Why study the mass balance of glaciers?
A glacier’s mass balance is a general indicator of the health of the glacier. Long-term mass balance records can be indicators of local changes in climate. The survival of a glacier relies on maintaining a positive mass balance (the difference between accumulation and ablation). Variations in temperature and snowfall result in changes in mass balance, which control the glacier’s long-term behavior. A glacier with a sustained negative mass balance is out of equilibrium and will retreat, while one with a sustained positive mass balance is out of equilibrium and will advance. Mass balance is measured by determining the amount of snow accumulated during winter, and later measuring the amount of snow and ice removed by melting in the summer. The difference between these two parameters is the annual mass balance. If the amount of snow accumulated is larger than the amount of snow and ice ablated during a given year, the mass balance is positive for that year. Alternatively, if ablation of snow and ice is larger than the amount of accumulation in a given year, the mass balance is negative for that year.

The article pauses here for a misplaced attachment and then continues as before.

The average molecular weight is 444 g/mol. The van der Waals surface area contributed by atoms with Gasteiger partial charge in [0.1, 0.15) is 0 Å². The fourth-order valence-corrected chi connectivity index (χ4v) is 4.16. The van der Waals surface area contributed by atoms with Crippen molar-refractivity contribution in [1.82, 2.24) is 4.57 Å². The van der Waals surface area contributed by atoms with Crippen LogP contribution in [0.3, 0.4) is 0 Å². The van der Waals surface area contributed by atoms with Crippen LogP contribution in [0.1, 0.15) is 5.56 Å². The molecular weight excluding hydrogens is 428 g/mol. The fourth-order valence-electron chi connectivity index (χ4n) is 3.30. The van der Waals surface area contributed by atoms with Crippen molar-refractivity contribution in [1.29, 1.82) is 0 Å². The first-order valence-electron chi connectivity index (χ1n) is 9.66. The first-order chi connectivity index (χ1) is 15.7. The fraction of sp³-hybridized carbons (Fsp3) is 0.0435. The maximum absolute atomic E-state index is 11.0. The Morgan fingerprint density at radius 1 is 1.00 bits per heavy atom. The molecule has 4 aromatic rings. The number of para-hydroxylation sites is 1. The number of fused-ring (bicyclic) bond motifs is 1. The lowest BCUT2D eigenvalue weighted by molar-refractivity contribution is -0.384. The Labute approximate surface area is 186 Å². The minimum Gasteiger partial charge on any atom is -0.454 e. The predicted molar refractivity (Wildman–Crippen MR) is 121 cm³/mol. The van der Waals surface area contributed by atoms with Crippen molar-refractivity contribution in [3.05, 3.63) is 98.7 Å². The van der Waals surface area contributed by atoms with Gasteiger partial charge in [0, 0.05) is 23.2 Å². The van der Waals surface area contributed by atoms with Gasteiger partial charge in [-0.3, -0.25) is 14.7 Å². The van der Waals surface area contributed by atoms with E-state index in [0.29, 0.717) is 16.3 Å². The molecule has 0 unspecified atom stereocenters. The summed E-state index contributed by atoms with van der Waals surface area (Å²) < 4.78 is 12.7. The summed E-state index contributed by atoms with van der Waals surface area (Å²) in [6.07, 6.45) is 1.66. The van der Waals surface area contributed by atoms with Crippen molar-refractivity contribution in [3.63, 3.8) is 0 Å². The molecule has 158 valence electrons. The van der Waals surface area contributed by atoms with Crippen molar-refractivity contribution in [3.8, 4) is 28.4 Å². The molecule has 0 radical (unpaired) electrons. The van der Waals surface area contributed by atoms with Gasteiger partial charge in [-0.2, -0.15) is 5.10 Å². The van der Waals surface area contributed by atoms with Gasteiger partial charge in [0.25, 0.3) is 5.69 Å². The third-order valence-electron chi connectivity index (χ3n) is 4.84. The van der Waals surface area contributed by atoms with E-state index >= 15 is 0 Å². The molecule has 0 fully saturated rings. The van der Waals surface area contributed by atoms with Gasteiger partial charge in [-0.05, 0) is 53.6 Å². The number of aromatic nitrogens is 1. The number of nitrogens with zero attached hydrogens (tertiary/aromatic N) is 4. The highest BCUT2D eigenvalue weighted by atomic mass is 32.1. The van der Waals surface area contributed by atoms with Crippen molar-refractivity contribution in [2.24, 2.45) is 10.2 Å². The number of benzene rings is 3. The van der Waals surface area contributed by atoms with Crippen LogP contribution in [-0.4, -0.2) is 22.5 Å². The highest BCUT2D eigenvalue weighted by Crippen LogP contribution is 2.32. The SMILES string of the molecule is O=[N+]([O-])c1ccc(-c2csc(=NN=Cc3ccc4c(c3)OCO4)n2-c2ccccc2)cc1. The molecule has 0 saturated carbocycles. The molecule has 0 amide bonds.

To determine mass balance in the accumulation zone of a glacier, snowpack depth is measured by probing with a snow probe, digging snow pits, or using crevasse stratigraphy. Crevasse stratigraphy makes use of annual layers revealed on the wall of a crevasse, and similarly, digging snow pits reveals annual layers revealed on the snow pit walls. Visible annual layers are due to summer dust deposition and other seasonal effects (hoar, etc.). When probing in temperate glaciers, the insertion resistance of the probe increases when it reaches ice that was formed during the previous year. The probe depth, then, is a measure of the net accumulation above that layer. Snow pits dug through the past winter’s residual snowpack are used to determine the snowpack depth and density. The snowpack’s mass balance is the product of both density and depth. The observed depth is multiplied by the measured snowpack density to determine the accumulation (in cm of water equivalent).
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